There is a proper place for each of the situations you have mentioned, with varying frequency of use out in the wild. You just have to use care not to step on yourself. I'll illustrate with example's I have personally come across.
Subclassing to intentionally override a property
In this situation, like Joe mentioned, you had better know exactly what you're doing and have no other options before you override a property. I've personally found it's usually sufficient to override a single setter or getter for an already existing property to achieve customization, rather than re-declare and synthesize the property. For example, consider a specialized UIView subclass that only makes sense to have a UIClearColor background. To enforce this, you may override
-setBackgroundColor: to just print a warning message and then not call super's implementation. I'll say I've never had a reason to completely override a property, but I won't say it couldn't be a useful tool in some case where you need to completely hijack an existing property.
This is more useful than you give it credit for. The alternative to a private property is a plain ol' ivar, which we're all familiar with. If this is an ivar that's changing with some frequency, you'll end up with chunks of code that look like this:
[_myIvar release], _myIvar = nil;
_myIvar = [someValue retain];
While it doesn't look too bad, memory management boilerplate code like this gets really old, really fast. Alternatively, we could implement the above example as a private property, with retain semantics. This means, no matter what, we just have to:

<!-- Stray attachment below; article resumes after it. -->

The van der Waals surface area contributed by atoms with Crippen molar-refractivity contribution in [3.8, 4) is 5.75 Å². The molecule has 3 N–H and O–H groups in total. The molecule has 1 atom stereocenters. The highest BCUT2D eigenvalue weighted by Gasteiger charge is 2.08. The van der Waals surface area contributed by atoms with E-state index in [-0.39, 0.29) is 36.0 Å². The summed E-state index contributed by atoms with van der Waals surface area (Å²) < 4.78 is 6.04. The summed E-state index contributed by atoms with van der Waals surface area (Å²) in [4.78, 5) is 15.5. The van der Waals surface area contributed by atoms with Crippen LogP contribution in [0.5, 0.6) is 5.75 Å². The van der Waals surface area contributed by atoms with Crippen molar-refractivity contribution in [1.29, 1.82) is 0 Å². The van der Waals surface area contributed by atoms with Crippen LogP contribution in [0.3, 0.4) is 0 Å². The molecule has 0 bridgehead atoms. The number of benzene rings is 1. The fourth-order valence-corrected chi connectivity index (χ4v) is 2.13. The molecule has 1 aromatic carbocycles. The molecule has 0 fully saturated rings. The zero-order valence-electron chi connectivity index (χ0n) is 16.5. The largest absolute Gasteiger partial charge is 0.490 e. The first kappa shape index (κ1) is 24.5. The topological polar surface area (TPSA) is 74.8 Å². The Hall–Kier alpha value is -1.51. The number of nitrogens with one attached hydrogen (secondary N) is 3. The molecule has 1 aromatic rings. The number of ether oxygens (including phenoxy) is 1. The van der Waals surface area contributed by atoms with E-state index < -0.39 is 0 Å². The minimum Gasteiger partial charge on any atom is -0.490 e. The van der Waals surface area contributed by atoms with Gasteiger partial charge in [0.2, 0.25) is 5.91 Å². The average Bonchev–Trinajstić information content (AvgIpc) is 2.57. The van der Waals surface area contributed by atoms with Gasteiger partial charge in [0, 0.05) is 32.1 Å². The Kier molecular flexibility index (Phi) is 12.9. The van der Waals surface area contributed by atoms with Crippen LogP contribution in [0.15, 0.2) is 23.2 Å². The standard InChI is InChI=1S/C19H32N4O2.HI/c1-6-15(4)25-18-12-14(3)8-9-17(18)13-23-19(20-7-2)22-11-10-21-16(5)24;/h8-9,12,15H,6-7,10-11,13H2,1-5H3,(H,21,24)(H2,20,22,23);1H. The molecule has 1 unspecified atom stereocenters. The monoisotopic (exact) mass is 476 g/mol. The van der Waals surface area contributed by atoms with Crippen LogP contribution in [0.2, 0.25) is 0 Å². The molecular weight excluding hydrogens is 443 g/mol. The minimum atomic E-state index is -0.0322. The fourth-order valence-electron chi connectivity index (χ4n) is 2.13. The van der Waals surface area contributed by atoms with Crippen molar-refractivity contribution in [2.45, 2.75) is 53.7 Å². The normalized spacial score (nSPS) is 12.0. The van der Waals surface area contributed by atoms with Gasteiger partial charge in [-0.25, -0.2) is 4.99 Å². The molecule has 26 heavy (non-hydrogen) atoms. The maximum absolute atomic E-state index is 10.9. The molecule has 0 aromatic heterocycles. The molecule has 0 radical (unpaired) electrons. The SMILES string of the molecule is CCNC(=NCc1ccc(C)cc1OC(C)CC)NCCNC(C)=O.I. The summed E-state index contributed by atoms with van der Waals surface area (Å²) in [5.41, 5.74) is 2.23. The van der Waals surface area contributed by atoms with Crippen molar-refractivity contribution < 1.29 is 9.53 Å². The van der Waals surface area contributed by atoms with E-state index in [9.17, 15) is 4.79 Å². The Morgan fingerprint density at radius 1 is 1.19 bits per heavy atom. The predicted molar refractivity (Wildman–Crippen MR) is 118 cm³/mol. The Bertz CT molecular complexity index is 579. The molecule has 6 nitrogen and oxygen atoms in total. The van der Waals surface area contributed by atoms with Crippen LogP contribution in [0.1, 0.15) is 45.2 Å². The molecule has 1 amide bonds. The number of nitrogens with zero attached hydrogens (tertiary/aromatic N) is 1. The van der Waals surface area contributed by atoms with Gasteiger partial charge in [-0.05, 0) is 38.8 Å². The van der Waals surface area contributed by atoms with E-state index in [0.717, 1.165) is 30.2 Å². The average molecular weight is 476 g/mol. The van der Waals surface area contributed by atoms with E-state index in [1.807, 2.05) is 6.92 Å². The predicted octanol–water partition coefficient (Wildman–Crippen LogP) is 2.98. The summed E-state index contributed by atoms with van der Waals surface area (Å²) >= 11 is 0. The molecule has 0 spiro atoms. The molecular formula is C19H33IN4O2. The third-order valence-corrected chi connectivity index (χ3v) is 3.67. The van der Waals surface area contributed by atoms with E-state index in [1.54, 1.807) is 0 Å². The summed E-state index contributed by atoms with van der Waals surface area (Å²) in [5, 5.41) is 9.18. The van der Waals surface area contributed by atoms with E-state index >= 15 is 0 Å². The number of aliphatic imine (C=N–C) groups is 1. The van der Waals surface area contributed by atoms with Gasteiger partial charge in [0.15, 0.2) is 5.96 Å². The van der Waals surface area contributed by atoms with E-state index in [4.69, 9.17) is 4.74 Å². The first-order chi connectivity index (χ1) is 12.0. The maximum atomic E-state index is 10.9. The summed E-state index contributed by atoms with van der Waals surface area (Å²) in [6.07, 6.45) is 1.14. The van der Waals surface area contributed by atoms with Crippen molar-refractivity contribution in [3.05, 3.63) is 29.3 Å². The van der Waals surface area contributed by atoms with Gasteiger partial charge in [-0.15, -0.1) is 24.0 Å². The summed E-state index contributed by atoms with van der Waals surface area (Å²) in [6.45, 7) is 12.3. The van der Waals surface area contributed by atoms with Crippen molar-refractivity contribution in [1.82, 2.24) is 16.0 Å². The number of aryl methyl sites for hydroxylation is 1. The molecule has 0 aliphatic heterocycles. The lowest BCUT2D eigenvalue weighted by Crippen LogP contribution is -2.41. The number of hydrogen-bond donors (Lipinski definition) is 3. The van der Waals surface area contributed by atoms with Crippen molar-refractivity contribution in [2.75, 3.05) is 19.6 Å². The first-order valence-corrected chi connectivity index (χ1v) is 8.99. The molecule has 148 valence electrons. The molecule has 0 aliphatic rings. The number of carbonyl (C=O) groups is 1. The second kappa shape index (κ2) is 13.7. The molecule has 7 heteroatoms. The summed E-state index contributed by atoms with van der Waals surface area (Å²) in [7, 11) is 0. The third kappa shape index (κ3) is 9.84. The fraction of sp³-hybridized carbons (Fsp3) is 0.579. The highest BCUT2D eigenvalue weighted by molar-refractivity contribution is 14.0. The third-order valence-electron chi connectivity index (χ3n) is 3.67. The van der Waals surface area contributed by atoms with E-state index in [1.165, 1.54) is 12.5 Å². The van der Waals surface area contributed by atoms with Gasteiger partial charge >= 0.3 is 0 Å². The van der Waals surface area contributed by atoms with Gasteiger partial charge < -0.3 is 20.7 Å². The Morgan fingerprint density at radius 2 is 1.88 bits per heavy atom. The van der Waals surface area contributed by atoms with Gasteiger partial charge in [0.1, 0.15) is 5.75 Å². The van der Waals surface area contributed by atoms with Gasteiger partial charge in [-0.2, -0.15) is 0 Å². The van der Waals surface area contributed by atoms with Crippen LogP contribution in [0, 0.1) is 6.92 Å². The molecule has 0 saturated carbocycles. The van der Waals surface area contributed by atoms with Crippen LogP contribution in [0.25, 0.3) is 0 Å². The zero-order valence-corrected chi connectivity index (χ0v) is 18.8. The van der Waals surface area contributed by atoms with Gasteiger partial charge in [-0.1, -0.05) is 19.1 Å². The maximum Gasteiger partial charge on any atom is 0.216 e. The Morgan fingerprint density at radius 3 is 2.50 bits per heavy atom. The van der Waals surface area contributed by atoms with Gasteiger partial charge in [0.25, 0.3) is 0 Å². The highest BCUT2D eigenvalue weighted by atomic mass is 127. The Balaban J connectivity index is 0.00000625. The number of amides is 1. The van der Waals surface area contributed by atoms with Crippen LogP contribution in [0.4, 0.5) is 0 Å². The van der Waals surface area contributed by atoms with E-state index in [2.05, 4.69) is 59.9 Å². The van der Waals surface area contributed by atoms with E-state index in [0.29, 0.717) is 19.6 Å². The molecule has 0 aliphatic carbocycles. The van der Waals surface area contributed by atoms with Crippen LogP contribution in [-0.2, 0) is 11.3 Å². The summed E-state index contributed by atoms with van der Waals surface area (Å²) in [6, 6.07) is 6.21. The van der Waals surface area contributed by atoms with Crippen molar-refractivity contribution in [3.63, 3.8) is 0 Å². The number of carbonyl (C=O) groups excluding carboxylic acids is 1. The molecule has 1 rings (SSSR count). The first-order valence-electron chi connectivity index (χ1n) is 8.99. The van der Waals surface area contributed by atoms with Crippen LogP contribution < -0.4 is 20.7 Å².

self.myIvar = someValue;
Which is much easier on the eyes and fingers after awhile. You're correct in noting that, since this property is invisible to the rest of the universe, it could accidentally be overridden by a subclass. This is an inherent risk when developing in Objective-C, but you can take measures to make the risk vanishingly small. These measures are variations on modifying the name of your private properties in a predictable manner. There are infinite roads you could take here: say, for example, you make it a personal policy to prepend your private property names with your initials and an underscore. For me, I would get something like
mw_ivar, and corresponding
-mw_ivar accessors. Yes, it's is statistically possible that someone could come along and accidentally override that name, but really, they won't. Especially if you have a way of publishing your practices to those who may use your code. And, I can safely say that Apple has not gone around and made private properties that were mangled in such a way, so you'll be safe on that front as well.
Publicly Readonly, Privately Readwrite
This is just standard practice. You're right that it's useful, and also that it's not dangerous since the property is in the header. Anyone accidentally overriding it has only themselves to blame.